On December 1, 1997, Bonds was tried by jury and found guilty of abduction, and assault and battery. Bonds was acquitted of the charge of attempted rape. On January 26, 1998, the Circuit Court for the City of Hampton entered an order sentencing Bonds to three years in prison for abduction, and ninety days in jail for assault and battery. Bonds petitioned the Court of Appeals of Virginia on direct appeal; however, his petition was refused on August 6, 1998. The Supreme Court of Virginia then refused his petition for appeal on January 20, 1999. On October 29, 1999, Bonds filed a petition for state habeas relief in the Supreme Court of Virginia. His claims were dismissed on the merits by the Supreme Court of Virginia on March 14, 2000. Bonds then filed a petition for federal habeas relief in this Court, raising the same grounds, on May 18, 2000.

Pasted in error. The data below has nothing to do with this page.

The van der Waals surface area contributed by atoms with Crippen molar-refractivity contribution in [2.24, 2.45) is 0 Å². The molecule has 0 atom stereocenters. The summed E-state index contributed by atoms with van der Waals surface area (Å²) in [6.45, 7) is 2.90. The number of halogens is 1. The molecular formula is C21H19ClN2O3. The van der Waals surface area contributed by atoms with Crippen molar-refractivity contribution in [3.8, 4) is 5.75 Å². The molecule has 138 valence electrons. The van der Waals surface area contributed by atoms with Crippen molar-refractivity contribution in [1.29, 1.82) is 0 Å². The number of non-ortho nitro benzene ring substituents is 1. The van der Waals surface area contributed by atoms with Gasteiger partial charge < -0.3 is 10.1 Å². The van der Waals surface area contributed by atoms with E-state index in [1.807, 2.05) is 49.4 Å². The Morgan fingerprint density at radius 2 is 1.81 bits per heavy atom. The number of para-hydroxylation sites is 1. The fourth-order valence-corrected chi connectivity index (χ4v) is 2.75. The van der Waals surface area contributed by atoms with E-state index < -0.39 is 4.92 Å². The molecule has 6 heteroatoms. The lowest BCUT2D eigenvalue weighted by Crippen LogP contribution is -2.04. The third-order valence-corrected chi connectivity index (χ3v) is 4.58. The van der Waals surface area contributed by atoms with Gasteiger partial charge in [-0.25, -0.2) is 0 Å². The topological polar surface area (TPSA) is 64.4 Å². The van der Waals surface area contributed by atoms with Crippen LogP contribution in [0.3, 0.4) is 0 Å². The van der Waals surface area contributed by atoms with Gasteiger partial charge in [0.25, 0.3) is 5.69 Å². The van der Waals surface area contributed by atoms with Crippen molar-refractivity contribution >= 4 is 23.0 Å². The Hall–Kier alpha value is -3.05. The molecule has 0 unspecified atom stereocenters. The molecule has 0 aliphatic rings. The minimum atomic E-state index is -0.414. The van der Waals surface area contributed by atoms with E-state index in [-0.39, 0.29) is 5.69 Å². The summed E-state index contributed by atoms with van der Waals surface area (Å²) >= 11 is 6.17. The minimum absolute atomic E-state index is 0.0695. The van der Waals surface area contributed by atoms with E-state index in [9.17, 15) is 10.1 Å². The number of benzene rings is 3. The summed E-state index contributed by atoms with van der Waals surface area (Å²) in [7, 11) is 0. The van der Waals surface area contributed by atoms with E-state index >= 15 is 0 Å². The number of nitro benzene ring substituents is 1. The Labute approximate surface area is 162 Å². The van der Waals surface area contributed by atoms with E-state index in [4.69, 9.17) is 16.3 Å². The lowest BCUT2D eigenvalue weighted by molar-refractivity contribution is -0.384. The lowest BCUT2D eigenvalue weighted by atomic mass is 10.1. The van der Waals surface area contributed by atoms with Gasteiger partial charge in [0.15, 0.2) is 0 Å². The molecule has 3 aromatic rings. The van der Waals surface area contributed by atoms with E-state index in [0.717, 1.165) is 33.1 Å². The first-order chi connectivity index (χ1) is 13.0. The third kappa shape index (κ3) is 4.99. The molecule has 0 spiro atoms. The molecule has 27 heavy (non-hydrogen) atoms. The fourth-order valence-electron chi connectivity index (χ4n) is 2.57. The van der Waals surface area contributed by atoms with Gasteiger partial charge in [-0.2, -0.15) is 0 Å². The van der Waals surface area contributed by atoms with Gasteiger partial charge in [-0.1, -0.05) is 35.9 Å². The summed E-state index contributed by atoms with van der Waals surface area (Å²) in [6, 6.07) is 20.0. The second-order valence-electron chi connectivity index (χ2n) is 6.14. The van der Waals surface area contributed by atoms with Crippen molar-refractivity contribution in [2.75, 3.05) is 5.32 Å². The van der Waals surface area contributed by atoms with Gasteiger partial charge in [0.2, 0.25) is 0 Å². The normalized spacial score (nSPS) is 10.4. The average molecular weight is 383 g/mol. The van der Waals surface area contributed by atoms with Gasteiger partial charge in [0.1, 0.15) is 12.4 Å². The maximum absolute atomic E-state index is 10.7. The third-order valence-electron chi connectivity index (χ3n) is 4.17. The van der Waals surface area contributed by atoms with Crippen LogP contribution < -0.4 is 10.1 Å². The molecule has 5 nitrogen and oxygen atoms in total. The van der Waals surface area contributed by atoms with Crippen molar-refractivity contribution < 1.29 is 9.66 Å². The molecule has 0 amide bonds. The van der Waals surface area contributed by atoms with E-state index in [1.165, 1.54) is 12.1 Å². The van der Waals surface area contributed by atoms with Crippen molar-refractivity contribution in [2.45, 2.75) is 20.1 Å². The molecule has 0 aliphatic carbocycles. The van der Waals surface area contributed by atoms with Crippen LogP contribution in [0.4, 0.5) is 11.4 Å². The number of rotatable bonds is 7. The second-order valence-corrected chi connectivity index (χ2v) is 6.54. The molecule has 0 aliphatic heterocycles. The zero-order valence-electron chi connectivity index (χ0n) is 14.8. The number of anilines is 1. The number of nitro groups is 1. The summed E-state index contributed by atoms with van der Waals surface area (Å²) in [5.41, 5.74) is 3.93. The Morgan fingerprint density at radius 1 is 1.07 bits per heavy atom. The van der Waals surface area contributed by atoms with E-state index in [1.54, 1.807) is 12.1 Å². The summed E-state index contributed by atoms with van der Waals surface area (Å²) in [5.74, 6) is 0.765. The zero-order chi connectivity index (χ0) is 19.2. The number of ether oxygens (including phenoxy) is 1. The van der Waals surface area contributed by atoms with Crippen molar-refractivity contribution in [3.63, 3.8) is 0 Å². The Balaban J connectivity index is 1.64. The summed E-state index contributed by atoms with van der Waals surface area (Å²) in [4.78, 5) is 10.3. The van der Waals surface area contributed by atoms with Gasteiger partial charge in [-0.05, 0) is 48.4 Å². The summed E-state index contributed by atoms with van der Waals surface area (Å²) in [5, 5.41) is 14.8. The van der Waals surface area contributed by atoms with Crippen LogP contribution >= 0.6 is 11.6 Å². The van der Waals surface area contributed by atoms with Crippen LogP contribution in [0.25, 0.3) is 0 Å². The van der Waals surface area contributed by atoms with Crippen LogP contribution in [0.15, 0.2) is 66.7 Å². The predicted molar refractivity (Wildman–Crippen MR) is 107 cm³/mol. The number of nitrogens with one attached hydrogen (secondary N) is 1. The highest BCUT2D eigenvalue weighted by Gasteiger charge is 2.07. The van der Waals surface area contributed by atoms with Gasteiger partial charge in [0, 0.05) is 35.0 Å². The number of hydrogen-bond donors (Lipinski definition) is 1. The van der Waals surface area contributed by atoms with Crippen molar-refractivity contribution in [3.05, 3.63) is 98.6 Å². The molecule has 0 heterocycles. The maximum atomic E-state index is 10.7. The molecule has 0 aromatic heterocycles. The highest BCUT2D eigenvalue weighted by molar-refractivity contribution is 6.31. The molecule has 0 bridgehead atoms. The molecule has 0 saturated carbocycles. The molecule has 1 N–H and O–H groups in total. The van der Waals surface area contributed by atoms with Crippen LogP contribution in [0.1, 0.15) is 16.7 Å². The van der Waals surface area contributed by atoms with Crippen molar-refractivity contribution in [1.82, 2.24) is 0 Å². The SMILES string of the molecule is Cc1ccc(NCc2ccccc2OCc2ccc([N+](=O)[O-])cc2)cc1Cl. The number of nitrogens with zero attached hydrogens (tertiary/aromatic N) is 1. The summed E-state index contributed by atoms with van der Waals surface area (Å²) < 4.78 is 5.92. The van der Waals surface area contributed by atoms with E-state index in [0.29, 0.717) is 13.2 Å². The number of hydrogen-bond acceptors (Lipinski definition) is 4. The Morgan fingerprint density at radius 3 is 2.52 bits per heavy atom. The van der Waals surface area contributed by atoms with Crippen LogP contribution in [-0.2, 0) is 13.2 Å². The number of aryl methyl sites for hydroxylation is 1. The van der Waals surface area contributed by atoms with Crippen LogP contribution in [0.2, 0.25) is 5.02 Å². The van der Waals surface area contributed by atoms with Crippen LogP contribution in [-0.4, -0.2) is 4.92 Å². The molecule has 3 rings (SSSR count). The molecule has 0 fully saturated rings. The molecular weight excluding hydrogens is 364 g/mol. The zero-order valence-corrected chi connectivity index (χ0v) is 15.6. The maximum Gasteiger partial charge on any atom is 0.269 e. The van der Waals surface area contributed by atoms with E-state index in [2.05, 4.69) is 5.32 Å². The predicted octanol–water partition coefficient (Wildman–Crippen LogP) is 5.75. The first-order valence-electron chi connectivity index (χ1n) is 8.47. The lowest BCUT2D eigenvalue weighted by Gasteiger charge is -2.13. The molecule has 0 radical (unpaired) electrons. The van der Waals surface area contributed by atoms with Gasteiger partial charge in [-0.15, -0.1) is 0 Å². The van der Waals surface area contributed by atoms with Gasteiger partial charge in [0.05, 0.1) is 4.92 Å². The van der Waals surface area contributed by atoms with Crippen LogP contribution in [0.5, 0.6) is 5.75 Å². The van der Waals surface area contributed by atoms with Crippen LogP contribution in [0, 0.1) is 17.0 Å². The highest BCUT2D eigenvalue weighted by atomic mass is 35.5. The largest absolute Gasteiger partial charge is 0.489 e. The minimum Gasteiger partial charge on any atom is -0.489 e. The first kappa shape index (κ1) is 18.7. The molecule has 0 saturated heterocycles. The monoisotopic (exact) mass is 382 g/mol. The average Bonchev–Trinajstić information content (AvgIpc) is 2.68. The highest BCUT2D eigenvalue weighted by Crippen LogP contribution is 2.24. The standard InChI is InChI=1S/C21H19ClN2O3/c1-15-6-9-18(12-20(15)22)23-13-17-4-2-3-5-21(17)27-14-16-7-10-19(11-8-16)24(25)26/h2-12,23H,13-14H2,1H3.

II. Grounds Raised
Bonds raises the following five grounds in the instant petition for federal habeas relief:
(1) Appellate Counsel was Ineffective in Failing to Raise a Constitutional Speedy Trial Claim on Appeal;
(2) Appellate Counsel was Ineffective in Failing to Raise a Virginia Statutory Right to a Speedy Trial Claim on Appeal;
(3) Defense Counsel Failed to Raise Bonds' Sixth Amendment Right to Confront and Cross-Examine his Accuser at Trial;
(4) Trial Court Erred in Overruling Defendant's Objection to Permit Commonwealth to Enter into Evidence Testimony by the Complaining Witness Relating to Prior Acts of the Defendant for Purpose of Showing that Defendant is of Bad Character; and
(5) Trial Court Erred in Denying the Defendant's Motion to Strike the Evidence and in Denying Defendant's Motion to Set Aside the Jury's Verdict as Being Contrary to the Law and Evidence.
Each of the grounds raised by Bonds is addressed in turn.
III. Standard of Review